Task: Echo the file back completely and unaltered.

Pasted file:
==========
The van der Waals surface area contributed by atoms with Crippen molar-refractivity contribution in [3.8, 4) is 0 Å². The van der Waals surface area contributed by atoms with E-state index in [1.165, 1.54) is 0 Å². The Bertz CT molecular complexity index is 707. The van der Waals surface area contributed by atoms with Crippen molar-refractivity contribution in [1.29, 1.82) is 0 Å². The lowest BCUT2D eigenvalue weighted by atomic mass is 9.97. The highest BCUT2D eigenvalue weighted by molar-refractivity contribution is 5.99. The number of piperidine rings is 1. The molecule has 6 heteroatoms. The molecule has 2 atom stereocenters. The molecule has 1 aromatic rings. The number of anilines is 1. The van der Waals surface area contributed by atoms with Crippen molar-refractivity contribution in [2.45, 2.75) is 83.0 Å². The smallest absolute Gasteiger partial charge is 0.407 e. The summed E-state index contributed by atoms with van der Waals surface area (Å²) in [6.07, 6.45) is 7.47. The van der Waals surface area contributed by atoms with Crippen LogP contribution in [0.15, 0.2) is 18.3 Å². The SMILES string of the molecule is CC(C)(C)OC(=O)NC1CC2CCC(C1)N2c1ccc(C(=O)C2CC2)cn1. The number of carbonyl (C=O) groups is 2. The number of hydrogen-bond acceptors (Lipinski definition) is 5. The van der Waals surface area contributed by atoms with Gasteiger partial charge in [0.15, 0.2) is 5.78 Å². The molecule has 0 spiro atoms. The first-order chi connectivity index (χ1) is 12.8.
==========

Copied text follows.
The van der Waals surface area contributed by atoms with Crippen molar-refractivity contribution in [3.8, 4) is 0 Å². The van der Waals surface area contributed by atoms with E-state index in [1.165, 1.54) is 0 Å². The Bertz CT molecular complexity index is 707. The van der Waals surface area contributed by atoms with Crippen molar-refractivity contribution in [1.29, 1.82) is 0 Å². The lowest BCUT2D eigenvalue weighted by atomic mass is 9.97. The highest BCUT2D eigenvalue weighted by molar-refractivity contribution is 5.99. The number of piperidine rings is 1. The molecule has 6 heteroatoms. The molecule has 2 atom stereocenters. The molecule has 1 aromatic rings. The number of anilines is 1. The van der Waals surface area contributed by atoms with Crippen molar-refractivity contribution in [2.45, 2.75) is 83.0 Å². The smallest absolute Gasteiger partial charge is 0.407 e. The summed E-state index contributed by atoms with van der Waals surface area (Å²) in [6.07, 6.45) is 7.47. The van der Waals surface area contributed by atoms with Crippen LogP contribution in [0.15, 0.2) is 18.3 Å². The SMILES string of the molecule is CC(C)(C)OC(=O)NC1CC2CCC(C1)N2c1ccc(C(=O)C2CC2)cn1. The number of carbonyl (C=O) groups is 2. The number of hydrogen-bond acceptors (Lipinski definition) is 5. The van der Waals surface area contributed by atoms with Gasteiger partial charge in [0.15, 0.2) is 5.78 Å². The molecule has 0 spiro atoms. The first-order chi connectivity index (χ1) is 12.8.